• Becky Epstein says |

      Hi Fearn thanks for your reply! I’m actually quite proud of where SERA is in relation to women in upper management too-we have women directors for Operations, Marketing, IT, and Contracts & Administration; then we have myself, Suzanne, Natasha and Lisa in the principal group. In the past, we have had a continuous presence of women in the principal group. Are we at 50% in the principal group? -not yet, but I have no doubt that it can happen because the door is open and the ceiling is open to structure (so speak). Which brings me to your second question-what do I think is holding women back from these positions. To be honest, I think part of it is ourselves. We need to envision ourselves there, Use our voice, raise our hands, ask for or proactively find leadership opportunities, and ask for mentorship from the C-suite to help us get there. I’m looking forward to continuing this conversation.

  3. Patrick Sullivan says |

    I don’t know if this truly helps promote women as much as promoting a healthy culture, but one thing that might be interesting would be an all staff session on implicit or subconscious bias. Kind of like the strengths finder exercise, it would be revealing and beneficial both professionally and personally.

    We may not want to make signs telling everyone what our Top 5 Bias’ are 🙂 But a seminar on how they work, on how they might manifest in our day-to-day interactions with co-workers, how they affect the design process would be interesting. The goal being that in promoting self-awareness and cultural tendencies we remove impediments to the promotion and retention of women in our office(s).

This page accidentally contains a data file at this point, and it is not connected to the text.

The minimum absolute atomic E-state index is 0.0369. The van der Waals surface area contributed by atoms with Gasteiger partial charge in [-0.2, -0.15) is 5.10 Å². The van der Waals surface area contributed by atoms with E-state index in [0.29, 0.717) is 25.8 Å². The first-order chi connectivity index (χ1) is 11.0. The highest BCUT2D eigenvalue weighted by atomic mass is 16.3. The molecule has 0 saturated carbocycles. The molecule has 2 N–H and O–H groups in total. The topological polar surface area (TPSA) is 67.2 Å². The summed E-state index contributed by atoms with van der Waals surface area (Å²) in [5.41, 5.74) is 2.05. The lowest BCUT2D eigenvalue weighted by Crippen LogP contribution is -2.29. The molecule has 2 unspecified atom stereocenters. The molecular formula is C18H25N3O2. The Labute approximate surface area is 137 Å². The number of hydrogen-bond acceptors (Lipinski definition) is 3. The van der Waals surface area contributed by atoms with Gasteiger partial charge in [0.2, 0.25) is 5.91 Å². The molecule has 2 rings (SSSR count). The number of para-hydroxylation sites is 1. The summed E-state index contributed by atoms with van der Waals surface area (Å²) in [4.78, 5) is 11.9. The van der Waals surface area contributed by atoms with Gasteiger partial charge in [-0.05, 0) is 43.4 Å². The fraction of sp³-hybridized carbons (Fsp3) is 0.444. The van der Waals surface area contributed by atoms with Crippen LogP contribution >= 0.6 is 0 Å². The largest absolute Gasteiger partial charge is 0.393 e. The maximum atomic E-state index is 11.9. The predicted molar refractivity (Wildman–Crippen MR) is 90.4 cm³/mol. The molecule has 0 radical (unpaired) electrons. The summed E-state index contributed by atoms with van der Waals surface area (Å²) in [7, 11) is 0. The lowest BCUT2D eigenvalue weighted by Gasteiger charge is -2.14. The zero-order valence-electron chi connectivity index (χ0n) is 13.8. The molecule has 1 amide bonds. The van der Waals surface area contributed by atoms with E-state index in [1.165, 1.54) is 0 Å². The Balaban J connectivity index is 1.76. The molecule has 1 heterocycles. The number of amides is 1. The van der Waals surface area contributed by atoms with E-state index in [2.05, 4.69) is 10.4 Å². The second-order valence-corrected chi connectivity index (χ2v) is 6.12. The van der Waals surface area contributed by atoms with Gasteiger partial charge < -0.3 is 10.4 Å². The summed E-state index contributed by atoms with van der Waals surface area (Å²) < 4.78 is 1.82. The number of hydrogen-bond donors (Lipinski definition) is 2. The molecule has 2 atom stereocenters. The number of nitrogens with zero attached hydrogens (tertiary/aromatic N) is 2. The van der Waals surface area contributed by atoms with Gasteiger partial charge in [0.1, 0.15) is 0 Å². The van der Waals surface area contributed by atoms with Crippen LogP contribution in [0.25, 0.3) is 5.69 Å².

4. Becky Epstein says |

    Great comment Patrick! Thank you for posting. I agree that promoting a healthy culture is key for all staff, not just women. Suzanne and I came out of the symposium with bias training as the top take-away. I hope you come to the planning meeting and speak to the importance of this as well.

  5. Rebecca Grace says |

    I finally took a moment to read this and I’m so glad I did! Thank you for writing this, Becky. When I joined SERA, after working at two other large firms, one of my first impressions was how many women there were (and our numbers have nearly tripled since then). I felt empowered and comforted simply by the presence of so many women.

    I agree with all the comments so far. As Becca points out, it’s essential that the firm respects work-life balance, regardless of family, academic, or other obligations. I am a huge proponent of flexible schedules, regardless of what your “other obligations” may be. A sabbatical program would be HUGE in influencing SERA culture.

    As Fearn says, overall ratios are one thing, but women in leadership is essential. I’ve been conflicted throughout my career about how active I am on the gender issue. I never want to feel like I am where I am because I’m a woman and someone felt the need to balance the scale. And yet, when I’ve been in the room and the scale is balanced, I can feel it. The tone changes. The ability to collaborate changes. Expectations feel clearer. Voices are heard. These are the qualities I want well represented in leadership.

    And to Patrick’s point, implicit bias affects all of us in so many ways! I was just thinking about this today (only related to race)! A session on implicit bias would be so incredibly insightful. It’s becoming increasingly clear that addressing our awareness of gender, race, and sexuality is imperative to maintaining a welcoming and empowering work environment.

    If we take any of the above actions this year, I would be even more proud to be part of SERA than I am today. I’m definitely looking forward to continuing this conversation. Thanks for kicking it off Becky!